I live in Florida where in the seventies you could ride on the beach. The salt wrecked havoc on the lower fender bolts and I fought a many of them. If you can get the fender off by removing the rest of the bolts then you can repair the problem. Another approach remove as much of the bolt as you can with a grinder and then pry the lower part of the fender down and over what's left of the bolt. Once you get it out use a block of wood to hold it out so you can get on a creeper and work at removing what is left of the bolt. You may have to drill it out and run a tap up in the nut that is welded in the rocker panel. If the nut breaks out then you will have to weld a new nut in its place. To help you pop the fender down and over the bolt remove the bolts from the top of the fender and remove any shims that are under them. There is also a few bolts just inside the back part of the fender and in the door jam in front of the door, you will need to remove them too. Open the door and look inside the door jam toward the fender and you will see them. You will also have to remove the inner fender bolts. There is one about 8 inches in behind the wheel that screws up into the fire wall or you could just remove the ones that are just under the fender well lip. This should give you enough leeway to pull the fender out and down to get at the problem bolt. But if it was me I would just remove all of the bolts and take the whole fender off. Once you get the rest of them out along with all of the shims the fender will drop down and come off the bolt. You must be somewhat young. I love it when I hear about the younger guys fighting what I fought for living many many years ago. The fenders on those old GM cars bolted on a lot different then the unitized body cars that are in production today. One more note: When you put the bolts back in be sure and put some sort of never seize compound on them. Have fun and good luck.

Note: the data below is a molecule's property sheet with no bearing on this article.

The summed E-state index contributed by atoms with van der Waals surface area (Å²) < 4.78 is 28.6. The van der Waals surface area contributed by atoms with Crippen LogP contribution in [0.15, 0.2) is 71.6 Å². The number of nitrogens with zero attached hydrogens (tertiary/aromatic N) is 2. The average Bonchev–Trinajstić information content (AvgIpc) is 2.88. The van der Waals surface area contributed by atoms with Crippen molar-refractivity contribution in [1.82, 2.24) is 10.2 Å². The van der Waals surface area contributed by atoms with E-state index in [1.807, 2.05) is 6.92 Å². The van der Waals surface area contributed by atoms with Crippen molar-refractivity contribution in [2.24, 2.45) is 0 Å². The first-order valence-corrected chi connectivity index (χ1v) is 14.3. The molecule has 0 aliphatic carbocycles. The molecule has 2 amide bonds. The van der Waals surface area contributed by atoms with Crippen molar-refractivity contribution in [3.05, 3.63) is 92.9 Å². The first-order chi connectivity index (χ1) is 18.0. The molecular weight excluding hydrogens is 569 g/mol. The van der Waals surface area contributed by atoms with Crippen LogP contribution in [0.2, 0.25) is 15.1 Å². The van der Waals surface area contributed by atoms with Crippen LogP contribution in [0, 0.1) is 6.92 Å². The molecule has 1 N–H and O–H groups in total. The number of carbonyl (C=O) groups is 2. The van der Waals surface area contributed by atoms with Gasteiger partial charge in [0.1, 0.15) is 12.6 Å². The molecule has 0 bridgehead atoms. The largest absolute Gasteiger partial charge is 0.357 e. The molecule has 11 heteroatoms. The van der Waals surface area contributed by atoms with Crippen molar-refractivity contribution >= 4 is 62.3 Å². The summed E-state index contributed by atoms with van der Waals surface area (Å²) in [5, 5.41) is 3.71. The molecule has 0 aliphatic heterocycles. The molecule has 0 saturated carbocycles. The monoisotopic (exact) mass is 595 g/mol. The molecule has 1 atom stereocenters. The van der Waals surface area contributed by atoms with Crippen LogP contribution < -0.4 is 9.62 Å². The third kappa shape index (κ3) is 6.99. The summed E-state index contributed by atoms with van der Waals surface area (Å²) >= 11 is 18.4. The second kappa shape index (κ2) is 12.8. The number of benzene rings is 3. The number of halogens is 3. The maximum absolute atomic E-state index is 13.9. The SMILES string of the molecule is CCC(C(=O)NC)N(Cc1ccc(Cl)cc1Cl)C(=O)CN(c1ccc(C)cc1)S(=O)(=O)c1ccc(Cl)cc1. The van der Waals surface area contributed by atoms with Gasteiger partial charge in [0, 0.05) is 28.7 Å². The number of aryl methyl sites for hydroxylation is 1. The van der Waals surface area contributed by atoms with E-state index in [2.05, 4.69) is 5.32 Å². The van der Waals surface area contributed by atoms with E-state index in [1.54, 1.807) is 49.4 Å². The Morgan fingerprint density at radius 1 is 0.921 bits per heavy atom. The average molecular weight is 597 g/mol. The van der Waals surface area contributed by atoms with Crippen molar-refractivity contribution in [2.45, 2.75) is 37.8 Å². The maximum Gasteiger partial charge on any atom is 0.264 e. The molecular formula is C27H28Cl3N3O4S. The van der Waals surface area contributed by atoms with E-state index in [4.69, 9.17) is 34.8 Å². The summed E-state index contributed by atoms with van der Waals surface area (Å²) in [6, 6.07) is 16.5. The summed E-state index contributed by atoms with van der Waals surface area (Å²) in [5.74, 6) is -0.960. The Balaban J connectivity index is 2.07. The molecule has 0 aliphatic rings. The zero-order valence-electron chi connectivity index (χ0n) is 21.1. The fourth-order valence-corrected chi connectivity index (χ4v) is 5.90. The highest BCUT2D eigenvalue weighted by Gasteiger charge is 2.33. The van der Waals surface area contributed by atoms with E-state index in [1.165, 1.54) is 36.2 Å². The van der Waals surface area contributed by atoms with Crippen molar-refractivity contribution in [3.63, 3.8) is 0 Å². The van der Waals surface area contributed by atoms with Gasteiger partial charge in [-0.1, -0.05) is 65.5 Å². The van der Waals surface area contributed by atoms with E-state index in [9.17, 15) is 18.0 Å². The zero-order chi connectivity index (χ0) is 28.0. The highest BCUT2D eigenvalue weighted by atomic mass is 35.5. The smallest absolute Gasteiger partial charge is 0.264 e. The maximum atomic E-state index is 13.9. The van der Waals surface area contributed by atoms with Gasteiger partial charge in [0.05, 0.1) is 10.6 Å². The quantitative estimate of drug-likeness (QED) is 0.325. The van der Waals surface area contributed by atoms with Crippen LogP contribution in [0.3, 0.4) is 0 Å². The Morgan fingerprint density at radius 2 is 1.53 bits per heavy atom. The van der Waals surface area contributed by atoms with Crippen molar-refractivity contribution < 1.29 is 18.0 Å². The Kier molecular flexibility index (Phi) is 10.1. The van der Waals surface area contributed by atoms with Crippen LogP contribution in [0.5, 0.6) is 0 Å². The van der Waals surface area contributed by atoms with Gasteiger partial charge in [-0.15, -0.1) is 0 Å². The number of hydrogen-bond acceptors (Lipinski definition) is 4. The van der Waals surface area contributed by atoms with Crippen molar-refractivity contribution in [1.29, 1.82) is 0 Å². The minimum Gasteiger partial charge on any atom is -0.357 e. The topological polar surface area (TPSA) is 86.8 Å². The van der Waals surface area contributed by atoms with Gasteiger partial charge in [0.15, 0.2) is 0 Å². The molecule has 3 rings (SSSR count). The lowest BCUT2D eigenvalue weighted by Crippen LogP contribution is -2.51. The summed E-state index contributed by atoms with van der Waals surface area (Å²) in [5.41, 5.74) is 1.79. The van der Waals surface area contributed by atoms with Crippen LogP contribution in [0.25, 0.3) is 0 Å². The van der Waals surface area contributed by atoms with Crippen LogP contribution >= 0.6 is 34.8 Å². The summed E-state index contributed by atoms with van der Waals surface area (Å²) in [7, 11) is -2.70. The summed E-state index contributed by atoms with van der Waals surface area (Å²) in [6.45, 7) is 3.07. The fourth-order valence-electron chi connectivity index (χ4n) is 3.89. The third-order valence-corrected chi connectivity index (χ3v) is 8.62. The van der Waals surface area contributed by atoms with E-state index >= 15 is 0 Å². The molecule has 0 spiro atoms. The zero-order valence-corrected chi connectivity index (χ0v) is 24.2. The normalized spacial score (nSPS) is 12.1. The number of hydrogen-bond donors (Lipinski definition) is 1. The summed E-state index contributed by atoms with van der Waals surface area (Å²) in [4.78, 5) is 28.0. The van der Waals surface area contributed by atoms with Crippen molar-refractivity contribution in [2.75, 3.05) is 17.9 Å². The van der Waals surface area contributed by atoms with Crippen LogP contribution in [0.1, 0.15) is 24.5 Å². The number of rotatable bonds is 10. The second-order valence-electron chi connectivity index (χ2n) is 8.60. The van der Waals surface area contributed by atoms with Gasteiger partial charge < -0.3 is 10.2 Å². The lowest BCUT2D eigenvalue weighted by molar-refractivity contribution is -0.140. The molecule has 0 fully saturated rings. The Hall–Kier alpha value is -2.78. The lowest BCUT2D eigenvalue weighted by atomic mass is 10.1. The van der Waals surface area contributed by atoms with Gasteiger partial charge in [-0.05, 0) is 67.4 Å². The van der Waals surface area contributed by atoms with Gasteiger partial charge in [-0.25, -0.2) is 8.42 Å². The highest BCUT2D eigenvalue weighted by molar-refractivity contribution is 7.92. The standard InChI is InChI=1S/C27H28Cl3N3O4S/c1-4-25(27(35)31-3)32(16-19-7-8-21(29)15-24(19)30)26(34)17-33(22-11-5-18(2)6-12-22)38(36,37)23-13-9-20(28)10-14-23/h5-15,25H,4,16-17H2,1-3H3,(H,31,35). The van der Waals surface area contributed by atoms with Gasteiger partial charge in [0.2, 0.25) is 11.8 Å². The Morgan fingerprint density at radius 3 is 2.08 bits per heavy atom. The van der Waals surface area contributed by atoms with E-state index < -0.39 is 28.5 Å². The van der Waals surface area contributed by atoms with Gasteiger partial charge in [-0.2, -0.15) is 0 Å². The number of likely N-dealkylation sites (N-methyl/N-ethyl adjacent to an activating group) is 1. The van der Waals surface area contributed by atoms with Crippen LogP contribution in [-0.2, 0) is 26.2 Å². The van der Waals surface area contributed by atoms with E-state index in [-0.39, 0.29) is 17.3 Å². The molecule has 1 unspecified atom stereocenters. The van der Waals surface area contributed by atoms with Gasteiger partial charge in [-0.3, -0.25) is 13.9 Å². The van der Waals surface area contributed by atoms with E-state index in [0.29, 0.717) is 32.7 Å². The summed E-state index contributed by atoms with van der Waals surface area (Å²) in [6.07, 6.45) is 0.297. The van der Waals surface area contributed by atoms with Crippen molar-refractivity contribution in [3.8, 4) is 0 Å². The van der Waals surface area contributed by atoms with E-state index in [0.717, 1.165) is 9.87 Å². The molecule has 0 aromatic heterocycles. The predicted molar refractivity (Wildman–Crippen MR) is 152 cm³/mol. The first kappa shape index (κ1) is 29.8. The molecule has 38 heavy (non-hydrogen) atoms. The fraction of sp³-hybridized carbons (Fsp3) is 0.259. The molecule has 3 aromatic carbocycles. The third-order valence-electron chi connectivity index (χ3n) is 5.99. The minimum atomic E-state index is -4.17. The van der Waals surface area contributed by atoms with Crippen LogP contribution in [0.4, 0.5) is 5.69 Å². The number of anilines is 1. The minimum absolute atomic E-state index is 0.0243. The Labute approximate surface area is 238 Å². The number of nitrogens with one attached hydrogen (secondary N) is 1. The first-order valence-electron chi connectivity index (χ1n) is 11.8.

Last edited by Chris Kemp; 11-08-2010 at 08:35 PM.